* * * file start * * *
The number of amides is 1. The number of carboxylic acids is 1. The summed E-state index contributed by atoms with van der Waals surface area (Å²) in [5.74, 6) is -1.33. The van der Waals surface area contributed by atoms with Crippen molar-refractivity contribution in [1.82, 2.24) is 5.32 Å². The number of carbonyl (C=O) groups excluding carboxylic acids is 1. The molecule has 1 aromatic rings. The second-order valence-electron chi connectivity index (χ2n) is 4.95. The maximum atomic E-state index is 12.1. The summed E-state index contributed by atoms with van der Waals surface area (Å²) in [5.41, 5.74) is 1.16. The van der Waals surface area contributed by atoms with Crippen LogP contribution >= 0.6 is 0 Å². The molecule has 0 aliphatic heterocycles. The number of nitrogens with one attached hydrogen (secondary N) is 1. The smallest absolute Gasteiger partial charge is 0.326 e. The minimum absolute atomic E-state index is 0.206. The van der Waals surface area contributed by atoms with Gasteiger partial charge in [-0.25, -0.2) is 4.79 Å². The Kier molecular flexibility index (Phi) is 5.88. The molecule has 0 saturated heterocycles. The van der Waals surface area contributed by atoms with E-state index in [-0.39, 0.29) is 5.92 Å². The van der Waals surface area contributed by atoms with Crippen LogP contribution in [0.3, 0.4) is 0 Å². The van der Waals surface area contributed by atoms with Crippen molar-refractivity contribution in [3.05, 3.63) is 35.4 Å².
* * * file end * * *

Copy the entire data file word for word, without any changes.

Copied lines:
The number of amides is 1. The number of carboxylic acids is 1. The summed E-state index contributed by atoms with van der Waals surface area (Å²) in [5.74, 6) is -1.33. The van der Waals surface area contributed by atoms with Crippen molar-refractivity contribution in [1.82, 2.24) is 5.32 Å². The number of carbonyl (C=O) groups excluding carboxylic acids is 1. The molecule has 1 aromatic rings. The second-order valence-electron chi connectivity index (χ2n) is 4.95. The maximum atomic E-state index is 12.1. The summed E-state index contributed by atoms with van der Waals surface area (Å²) in [5.41, 5.74) is 1.16. The van der Waals surface area contributed by atoms with Crippen LogP contribution >= 0.6 is 0 Å². The molecule has 0 aliphatic heterocycles. The number of nitrogens with one attached hydrogen (secondary N) is 1. The smallest absolute Gasteiger partial charge is 0.326 e. The minimum absolute atomic E-state index is 0.206. The van der Waals surface area contributed by atoms with Gasteiger partial charge in [-0.25, -0.2) is 4.79 Å². The Kier molecular flexibility index (Phi) is 5.88. The molecule has 0 saturated heterocycles. The van der Waals surface area contributed by atoms with E-state index in [-0.39, 0.29) is 5.92 Å². The van der Waals surface area contributed by atoms with Crippen LogP contribution in [0.3, 0.4) is 0 Å². The van der Waals surface area contributed by atoms with Crippen molar-refractivity contribution in [3.05, 3.63) is 35.4 Å².